In 2011, Juan E. Mendez, U.N. special rapporteur on torture with the Human Rights Council, called for a ban on solitary confinement except in exceptional circumstances and for no longer than 15 days. Mendez also said that in no case should the practice be used for juveniles and people with mental disabilities.
In January, President Barack Obama announced a ban on solitary confinement for juvenile offenders in federal prisons. He said the practice is overused and can “worsen existing mental illnesses and even trigger new ones.”
Craig Haney, a psychologist at the University of California, Santa Cruz, has researched the psychological effects of incarceration. He has found that segregated prisoners deprived of normal human interaction reportedly suffer from mental illnesses including anxiety, panic, insomnia, paranoia, aggression and depression.
The Association of State Correctional Administrators did not respond to requests for comment.
Bills to limit solitary confinement have been introduced in several states in response to concerns raised by once incarcerated people and psychologists. They have met with mixed results.
Catholic leadership on the issue, particularly by Catholic Mobilizing Network, the New York State Catholic Conference and the California Catholic Conference has helped obtain gradual shifts in inmate isolation practices, Downton said.
In New York, the bishops in 2000 called upon state officials to “avoid extreme forms of confinement and abusive punishment” in its statement “Restoring All the Fullness of Life: A Pastoral Statement on Criminal Justice.” In April, Bishop Edward B. Scharfenberger of Albany addressed the need for reform of solitary confinement in a column in the Times Union.
The New York Catholic conference also backs the Humane Alternatives to Long-Term (HALT) Solitary Confinement Act. The bill would limit the time anyone can spend in segregation, end solitary confinement of vulnerable people, restrict the criteria that can result in isolation and create more humane and effective alternatives for inmates.
Retired Bishop Howard J. Hubbard of Albany told CNS that the state’s bishops have worked on restorative justice issues for more than a decade. He said their concern always has been for the dignity of the inmates.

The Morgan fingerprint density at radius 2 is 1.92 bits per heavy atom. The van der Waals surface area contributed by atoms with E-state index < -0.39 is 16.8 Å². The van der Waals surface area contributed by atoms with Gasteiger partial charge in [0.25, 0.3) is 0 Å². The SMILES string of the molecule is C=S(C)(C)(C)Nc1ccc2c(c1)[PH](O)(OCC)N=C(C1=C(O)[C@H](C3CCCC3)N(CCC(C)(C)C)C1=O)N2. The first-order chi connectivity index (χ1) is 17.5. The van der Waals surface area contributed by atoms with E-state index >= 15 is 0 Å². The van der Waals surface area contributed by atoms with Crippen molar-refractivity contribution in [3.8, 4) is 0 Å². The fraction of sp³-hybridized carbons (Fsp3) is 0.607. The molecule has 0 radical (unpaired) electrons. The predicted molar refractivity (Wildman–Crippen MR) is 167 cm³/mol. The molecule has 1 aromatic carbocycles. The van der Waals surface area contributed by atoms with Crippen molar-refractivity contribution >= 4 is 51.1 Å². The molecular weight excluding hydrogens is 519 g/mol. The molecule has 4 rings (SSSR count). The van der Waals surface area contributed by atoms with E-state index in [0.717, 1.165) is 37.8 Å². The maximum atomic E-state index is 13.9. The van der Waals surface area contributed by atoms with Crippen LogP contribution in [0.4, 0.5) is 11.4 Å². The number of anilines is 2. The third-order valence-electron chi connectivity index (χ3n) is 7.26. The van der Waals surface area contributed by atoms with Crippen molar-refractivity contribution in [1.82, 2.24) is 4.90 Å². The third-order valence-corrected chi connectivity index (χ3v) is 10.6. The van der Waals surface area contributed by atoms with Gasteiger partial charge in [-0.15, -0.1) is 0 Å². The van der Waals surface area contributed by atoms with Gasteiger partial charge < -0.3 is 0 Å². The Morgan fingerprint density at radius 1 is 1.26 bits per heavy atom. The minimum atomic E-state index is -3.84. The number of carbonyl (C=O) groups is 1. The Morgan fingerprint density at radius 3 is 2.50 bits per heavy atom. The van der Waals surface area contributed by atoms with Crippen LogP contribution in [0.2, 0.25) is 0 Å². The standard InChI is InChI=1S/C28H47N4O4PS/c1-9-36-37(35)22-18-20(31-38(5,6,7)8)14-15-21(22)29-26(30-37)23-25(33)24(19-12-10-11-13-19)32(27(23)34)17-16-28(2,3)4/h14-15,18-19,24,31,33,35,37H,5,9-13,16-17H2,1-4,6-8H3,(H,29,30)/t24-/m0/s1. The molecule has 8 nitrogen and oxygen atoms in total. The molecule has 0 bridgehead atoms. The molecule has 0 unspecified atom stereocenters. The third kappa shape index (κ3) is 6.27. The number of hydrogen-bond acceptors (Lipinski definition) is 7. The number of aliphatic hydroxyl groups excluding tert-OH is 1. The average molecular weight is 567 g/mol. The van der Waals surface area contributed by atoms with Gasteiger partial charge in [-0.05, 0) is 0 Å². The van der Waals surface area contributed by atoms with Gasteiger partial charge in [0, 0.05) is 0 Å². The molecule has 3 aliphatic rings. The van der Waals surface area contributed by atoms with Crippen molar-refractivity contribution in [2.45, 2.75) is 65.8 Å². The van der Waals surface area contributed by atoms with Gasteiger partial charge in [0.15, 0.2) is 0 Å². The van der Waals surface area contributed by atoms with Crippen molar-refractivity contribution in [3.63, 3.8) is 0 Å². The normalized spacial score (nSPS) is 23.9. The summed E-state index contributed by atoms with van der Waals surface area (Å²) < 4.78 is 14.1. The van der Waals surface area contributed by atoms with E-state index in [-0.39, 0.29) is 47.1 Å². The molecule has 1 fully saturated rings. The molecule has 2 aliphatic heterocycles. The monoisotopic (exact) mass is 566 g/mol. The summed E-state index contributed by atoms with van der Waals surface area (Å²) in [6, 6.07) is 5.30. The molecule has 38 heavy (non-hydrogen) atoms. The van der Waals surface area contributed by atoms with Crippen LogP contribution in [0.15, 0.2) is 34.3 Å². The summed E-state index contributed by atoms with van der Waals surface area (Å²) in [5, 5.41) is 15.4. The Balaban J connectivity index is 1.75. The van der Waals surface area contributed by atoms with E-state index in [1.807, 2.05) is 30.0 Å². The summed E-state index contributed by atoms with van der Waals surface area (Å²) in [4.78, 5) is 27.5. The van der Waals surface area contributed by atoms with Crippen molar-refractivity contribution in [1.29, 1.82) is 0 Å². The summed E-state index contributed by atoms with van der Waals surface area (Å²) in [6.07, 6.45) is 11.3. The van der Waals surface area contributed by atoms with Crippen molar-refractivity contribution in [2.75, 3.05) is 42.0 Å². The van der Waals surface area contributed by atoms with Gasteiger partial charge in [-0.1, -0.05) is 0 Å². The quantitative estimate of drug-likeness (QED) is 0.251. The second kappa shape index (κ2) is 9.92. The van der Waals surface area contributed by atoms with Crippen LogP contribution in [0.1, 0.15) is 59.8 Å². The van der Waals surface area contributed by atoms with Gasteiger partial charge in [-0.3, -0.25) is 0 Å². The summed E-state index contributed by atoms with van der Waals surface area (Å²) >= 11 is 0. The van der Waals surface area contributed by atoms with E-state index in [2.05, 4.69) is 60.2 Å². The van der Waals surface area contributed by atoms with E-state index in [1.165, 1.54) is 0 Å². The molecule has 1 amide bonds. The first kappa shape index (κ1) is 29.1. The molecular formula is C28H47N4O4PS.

He also welcomed a settlement agreement reached in December in a lawsuit over incarceration practices in New York prisons. The agreement calls for a step-down unit to help inmates reintegrate into the general prison population, a substance abuse treatment program, a community re-entry program for people being released, incentivizing good behavior, ending the use of a restrictive diet as punishment, and disciplinary guidelines to end the use of arbitrary sanctions.
Cross country, the California Catholic Conference has pursued avenues to reform the state’s use of solitary confinement. From meeting with Gov. Jerry Brown to backing legislation placing limits on inmate isolation, the conference has staked out a consistent position that, a staff member told CNS, the bishops view as a human rights issue.
“They just felt like this is wrong. That we need to find different ways to address this. There’s different ways than keeping people in isolation for so long,” said Debbie McDermott, associate director for restorative justice at the California Catholic Conference.
Bishop Richard J. Garcia of Monterey, California, who chairs the conference’s Restorative Justice Committee, said he was troubled to see during visits to different isolation units that some inmates were held in cages. He said the men told him they feel lonely and neglected.
“It’s disconcerting that a lot of the people are left alone. Many threaten suicide. They can’t see their families for long, long times. So we have to reach out to them (state corrections officials) to say, ‘This isn’t the way to go. They’re not animals,'” the bishop said.
Over the years, the committee has been instrumental in gaining reforms in California solitary confinement practices. It played a major role in ending a two-month hunger strike in 2013 that involved nearly 10 percent of California’s inmate population over solitary confinement policies, particularly at Pelican Bay State Prison.
“When the men were not eating at Pelican Bay, certainly we advocated for them and against what was happening to them there,” Bishop Garcia said.
“I think the SHU is improved, especially at Pelican Bay, from what I’ve been hearing,” he added.
Perez is pleased that reform campaigns are gaining attention. The reform efforts are not meant to prevent prison officials from doing their job, he explained, but to ensure that administrators remember that incarcerated people must make amends for their wrong-doing and not to be further punished in isolation for even minimal rules violations.
“We’re not saying you can’t not hold people accountable,” Perez said. “But you don’t have to treat them inhumanely.”